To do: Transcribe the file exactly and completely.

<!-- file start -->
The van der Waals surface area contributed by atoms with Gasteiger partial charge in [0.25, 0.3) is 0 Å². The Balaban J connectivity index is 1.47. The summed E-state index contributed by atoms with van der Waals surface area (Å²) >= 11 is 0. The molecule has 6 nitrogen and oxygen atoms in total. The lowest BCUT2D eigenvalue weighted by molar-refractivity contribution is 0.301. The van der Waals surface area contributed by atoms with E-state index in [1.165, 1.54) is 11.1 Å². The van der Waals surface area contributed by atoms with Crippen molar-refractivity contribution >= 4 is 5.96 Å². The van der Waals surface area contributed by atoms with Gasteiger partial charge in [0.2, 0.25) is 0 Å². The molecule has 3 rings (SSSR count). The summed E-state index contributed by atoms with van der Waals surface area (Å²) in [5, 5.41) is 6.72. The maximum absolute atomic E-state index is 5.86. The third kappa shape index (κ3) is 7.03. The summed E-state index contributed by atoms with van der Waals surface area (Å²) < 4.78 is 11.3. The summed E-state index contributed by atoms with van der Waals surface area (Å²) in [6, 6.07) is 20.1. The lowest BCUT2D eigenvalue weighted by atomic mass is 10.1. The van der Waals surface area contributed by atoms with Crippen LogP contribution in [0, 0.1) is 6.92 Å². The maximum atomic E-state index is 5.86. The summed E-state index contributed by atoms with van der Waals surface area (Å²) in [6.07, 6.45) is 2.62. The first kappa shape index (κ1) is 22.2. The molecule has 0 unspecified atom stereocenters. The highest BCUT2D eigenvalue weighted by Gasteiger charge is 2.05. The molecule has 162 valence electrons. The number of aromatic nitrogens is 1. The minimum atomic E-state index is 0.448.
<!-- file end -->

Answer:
The van der Waals surface area contributed by atoms with Gasteiger partial charge in [0.25, 0.3) is 0 Å². The Balaban J connectivity index is 1.47. The summed E-state index contributed by atoms with van der Waals surface area (Å²) >= 11 is 0. The molecule has 6 nitrogen and oxygen atoms in total. The lowest BCUT2D eigenvalue weighted by molar-refractivity contribution is 0.301. The van der Waals surface area contributed by atoms with E-state index in [1.165, 1.54) is 11.1 Å². The van der Waals surface area contributed by atoms with Crippen molar-refractivity contribution >= 4 is 5.96 Å². The van der Waals surface area contributed by atoms with Gasteiger partial charge in [0.2, 0.25) is 0 Å². The molecule has 3 rings (SSSR count). The summed E-state index contributed by atoms with van der Waals surface area (Å²) in [5, 5.41) is 6.72. The maximum absolute atomic E-state index is 5.86. The third kappa shape index (κ3) is 7.03. The summed E-state index contributed by atoms with van der Waals surface area (Å²) < 4.78 is 11.3. The summed E-state index contributed by atoms with van der Waals surface area (Å²) in [6, 6.07) is 20.1. The lowest BCUT2D eigenvalue weighted by atomic mass is 10.1. The van der Waals surface area contributed by atoms with Crippen LogP contribution in [0, 0.1) is 6.92 Å². The maximum atomic E-state index is 5.86. The summed E-state index contributed by atoms with van der Waals surface area (Å²) in [6.07, 6.45) is 2.62. The first kappa shape index (κ1) is 22.2. The molecule has 0 unspecified atom stereocenters. The highest BCUT2D eigenvalue weighted by Gasteiger charge is 2.05. The molecule has 162 valence electrons. The number of aromatic nitrogens is 1. The minimum atomic E-state index is 0.448.